Last Call Review of draft-ietf-netconf-subscribed-notifications-23
review-ietf-netconf-subscribed-notifications-23-tsvart-lc-eddy-2019-04-02-00

Request Review of draft-ietf-netconf-subscribed-notifications
Requested rev. no specific revision (document currently at 26)
Type Last Call Review
Team Transport Area Review Team (tsvart)
Deadline 2019-04-12
Requested 2019-03-22
Draft last updated 2019-04-02
Completed reviews Yangdoctors Last Call review of -10 by Andy Bierman (diff)
Yangdoctors Last Call review of -21 by Andy Bierman (diff)
Rtgdir Last Call review of -23 by Ravi Singh (diff)
Secdir Last Call review of -23 by Chris Lonvick (diff)
Tsvart Last Call review of -23 by Wesley Eddy (diff)
Opsdir Last Call review of -23 by Carlos Pignataro (diff)
Assignment Reviewer Wesley Eddy
State Completed
Review review-ietf-netconf-subscribed-notifications-23-tsvart-lc-eddy-2019-04-02
Reviewed rev. 23 (document currently at 26)
Review result Almost Ready
Review completed: 2019-04-02

Review
review-ietf-netconf-subscribed-notifications-23-tsvart-lc-eddy-2019-04-02

This document has been reviewed as part of the transport area review team's
ongoing effort to review key IETF documents. These comments were written
primarily for the transport area directors, but are copied to the document's
authors and WG to allow them to address any issues raised and also to the IETF
discussion list for information.

When done at the time of IETF Last Call, the authors should consider this
review as part of the last-call comments they receive. Please always CC
tsv-art@ietf.org if you reply to or forward this review.

The document includes a way intended to ask for a particular DiffServ Code Point (DSCP) value to be used by a publisher.  This is missing some context.  Why would a subscriber do this?  Is it asking for DSCP values that it assumes are honored and not bleached or altered all the way between it and the publisher?  Are there conditions normal for the use of this protocol where that assumption usually holds?

By asking for a particular DSCP to be set, the subscriber is maybe attempting to optimize the behavior during some type of overload, where they really want some notifications quickly, but others aren't as important, and may be fine to drop and have retransmitted by TCP, etc.  This all seems to be implicit though, with no deep discussion of what the protocol is attempting to enable with this option or how it would be productively used.

It seems to be considered fatal if a publisher can't write a requested DSCP value.  The requests fail with "dscp-unavailable".  This seems too drastic, since the DSCP is anyways advisory to nodes on the path, and may be altered anyways.  I'm not sure why this would be considered a fatal issue to the subscription.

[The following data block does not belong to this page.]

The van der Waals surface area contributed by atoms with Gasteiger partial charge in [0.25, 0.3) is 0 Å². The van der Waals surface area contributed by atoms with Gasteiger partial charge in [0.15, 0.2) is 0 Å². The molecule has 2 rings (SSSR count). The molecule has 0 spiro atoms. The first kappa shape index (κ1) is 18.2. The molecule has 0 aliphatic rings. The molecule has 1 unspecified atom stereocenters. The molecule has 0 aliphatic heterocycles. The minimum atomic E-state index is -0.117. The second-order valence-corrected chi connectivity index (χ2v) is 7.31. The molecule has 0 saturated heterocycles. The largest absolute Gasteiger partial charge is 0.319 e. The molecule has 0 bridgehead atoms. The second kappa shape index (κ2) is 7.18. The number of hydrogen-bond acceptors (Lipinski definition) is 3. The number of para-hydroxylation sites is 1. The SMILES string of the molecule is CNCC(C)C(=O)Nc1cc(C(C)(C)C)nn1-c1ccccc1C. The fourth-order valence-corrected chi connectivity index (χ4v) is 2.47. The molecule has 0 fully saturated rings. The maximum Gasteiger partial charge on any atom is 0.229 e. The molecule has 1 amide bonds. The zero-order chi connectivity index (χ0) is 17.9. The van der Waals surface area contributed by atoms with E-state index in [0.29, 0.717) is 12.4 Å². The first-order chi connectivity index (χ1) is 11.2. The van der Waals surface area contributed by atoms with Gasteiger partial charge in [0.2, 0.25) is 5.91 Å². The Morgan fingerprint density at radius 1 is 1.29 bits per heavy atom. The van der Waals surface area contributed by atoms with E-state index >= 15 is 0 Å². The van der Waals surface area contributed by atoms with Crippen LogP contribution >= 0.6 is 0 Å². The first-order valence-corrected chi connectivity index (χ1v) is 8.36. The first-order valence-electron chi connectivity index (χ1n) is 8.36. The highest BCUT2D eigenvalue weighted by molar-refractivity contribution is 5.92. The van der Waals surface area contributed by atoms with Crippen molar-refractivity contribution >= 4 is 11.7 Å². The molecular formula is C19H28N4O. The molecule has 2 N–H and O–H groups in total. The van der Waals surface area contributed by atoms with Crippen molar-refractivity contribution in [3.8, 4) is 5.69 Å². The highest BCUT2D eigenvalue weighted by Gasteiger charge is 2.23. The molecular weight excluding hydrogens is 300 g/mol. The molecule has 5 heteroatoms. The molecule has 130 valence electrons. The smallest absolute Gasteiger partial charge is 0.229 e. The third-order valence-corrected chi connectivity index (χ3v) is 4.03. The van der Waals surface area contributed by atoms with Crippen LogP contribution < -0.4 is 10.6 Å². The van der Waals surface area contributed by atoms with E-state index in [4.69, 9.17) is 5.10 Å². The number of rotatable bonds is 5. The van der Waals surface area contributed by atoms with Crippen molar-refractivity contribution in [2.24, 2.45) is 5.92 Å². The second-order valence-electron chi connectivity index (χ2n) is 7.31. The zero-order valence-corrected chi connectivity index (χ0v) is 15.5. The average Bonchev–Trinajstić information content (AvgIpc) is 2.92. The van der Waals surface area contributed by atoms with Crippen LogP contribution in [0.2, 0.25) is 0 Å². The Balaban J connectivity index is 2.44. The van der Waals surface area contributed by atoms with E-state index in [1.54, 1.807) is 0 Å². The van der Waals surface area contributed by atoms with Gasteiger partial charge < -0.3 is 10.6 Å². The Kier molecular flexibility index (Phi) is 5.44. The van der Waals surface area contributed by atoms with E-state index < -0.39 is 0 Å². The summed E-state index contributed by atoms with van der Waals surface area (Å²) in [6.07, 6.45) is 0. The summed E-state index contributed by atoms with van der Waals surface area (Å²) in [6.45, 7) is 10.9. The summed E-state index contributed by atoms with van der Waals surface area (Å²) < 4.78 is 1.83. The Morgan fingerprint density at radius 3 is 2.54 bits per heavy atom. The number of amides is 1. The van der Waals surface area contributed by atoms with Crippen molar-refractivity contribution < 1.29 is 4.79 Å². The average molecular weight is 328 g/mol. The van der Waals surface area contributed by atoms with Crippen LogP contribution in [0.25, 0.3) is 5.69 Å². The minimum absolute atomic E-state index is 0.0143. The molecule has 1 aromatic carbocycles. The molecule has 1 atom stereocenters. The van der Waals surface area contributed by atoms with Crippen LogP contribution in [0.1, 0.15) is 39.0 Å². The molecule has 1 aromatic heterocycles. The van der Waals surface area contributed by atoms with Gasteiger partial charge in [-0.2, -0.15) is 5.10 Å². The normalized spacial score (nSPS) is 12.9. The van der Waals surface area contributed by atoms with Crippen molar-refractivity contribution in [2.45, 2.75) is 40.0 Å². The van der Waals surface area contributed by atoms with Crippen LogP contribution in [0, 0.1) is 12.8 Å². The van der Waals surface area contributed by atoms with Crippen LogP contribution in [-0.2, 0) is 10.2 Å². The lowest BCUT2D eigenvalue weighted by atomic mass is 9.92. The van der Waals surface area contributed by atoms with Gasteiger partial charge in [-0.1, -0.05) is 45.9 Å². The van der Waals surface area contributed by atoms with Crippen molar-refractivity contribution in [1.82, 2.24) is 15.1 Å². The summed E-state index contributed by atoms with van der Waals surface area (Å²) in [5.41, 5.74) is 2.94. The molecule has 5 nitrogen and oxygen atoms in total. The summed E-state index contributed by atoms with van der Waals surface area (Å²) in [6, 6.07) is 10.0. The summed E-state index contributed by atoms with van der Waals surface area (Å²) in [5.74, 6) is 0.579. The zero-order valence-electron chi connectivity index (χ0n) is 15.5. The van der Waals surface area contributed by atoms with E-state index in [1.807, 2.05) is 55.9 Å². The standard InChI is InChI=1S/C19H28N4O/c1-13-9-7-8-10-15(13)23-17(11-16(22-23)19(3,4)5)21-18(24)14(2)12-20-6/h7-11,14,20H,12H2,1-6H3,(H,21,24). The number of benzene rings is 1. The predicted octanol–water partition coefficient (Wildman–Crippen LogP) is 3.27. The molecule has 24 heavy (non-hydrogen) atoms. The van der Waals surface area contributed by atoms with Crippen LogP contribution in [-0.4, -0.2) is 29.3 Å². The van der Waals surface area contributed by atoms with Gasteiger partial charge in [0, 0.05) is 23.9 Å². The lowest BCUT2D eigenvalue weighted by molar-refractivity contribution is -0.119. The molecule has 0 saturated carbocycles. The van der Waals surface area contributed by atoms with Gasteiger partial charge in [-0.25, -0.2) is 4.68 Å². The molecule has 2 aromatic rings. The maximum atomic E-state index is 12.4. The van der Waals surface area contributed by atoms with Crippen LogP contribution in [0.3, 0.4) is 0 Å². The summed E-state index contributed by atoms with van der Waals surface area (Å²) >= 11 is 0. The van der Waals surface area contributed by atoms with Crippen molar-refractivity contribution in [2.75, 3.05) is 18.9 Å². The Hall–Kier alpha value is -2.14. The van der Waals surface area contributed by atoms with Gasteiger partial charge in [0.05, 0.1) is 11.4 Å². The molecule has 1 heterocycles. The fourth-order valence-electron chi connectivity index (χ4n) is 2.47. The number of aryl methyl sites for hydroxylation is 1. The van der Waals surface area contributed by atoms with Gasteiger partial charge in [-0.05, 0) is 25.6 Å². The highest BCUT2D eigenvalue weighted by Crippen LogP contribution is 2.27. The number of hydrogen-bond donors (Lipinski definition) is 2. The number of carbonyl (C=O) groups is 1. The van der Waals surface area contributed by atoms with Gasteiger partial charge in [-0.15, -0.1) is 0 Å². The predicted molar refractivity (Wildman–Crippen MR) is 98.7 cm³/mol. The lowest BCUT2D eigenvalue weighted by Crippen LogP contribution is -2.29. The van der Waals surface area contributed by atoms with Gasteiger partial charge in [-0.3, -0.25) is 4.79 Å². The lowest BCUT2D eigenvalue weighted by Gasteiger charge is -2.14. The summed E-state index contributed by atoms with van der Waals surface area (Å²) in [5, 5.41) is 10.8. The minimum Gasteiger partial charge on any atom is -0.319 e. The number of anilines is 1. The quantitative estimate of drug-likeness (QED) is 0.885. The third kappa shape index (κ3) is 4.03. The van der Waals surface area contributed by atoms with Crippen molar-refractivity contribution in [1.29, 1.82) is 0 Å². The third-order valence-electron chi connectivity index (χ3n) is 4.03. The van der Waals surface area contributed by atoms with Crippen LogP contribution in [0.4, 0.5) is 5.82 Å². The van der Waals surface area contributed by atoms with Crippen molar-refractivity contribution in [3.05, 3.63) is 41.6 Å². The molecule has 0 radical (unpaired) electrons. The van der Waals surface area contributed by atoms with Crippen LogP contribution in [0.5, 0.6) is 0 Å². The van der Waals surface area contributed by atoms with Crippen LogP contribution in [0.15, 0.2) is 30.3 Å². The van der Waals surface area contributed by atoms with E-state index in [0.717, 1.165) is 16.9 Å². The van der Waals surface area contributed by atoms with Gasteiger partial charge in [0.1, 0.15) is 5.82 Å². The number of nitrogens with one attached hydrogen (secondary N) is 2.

The feature description for "dscp" mischaracterizes it as a pure priority mechanism, rather than a more general indication of class of service treatment:  "This feature indicates a publisher supports the placement of suggested prioritization levels for network transport within notification messages."  It could be more correct to say something like "This feature indicates that a publisher supports the ability to set the DiffServ Code Point (DSCP) value in outgoing packets."

The same comment is applicable in the dscp leaf description on page 45.  It is mischaracterized as a pure priority mechanism, which is not how the IETF has defined DSCP.

The weighting feature seems to need a little bit more work.  It allows values between 0 and 255, and there is some description that bandwidth is supposed to be allocated somehow proportional to the weighting, but it's not really clear how this would be done or that it makes sense.   Is it assumed that the publisher has some fixed bandwidth limit that it's trying to stay within, and that it can choose messages from streams (based on their size, frequency, etc) in some way to honor the weights?  What is the method to compute the proportions?  Is it purely linear?  What if there is no contention?  What if there is no inherrent bandwidth limit known to the publisher (since generally there probably wouldn't be)?  The intention and detail of what this is trying to achieve seems to need to be worked through a bit more to avoid just having a complex feature that might not really achieve much real result, depending on how its implemented.

Is there any thought on phase effects, with regard to events that have many subscribers, causing a large number of simultaneous writes on different streams?  Overall, there could be low bandwidth utilization for notifications, but then sudden spikes when there is a coupling in the notifications going out on multiple streams.  This could lead to some connections seeing losses and others not, for instance, and there might be a reason to try to dither the writes or have other logic encouraged to handle surges of outgoing notifications.  Since the underlying transports are TCP-based, losses will be recovered eventually, but there could be latency created in the meantime.  This might motivate some of the QoS features that are cursorily discussed, but its not clear how they would be effective.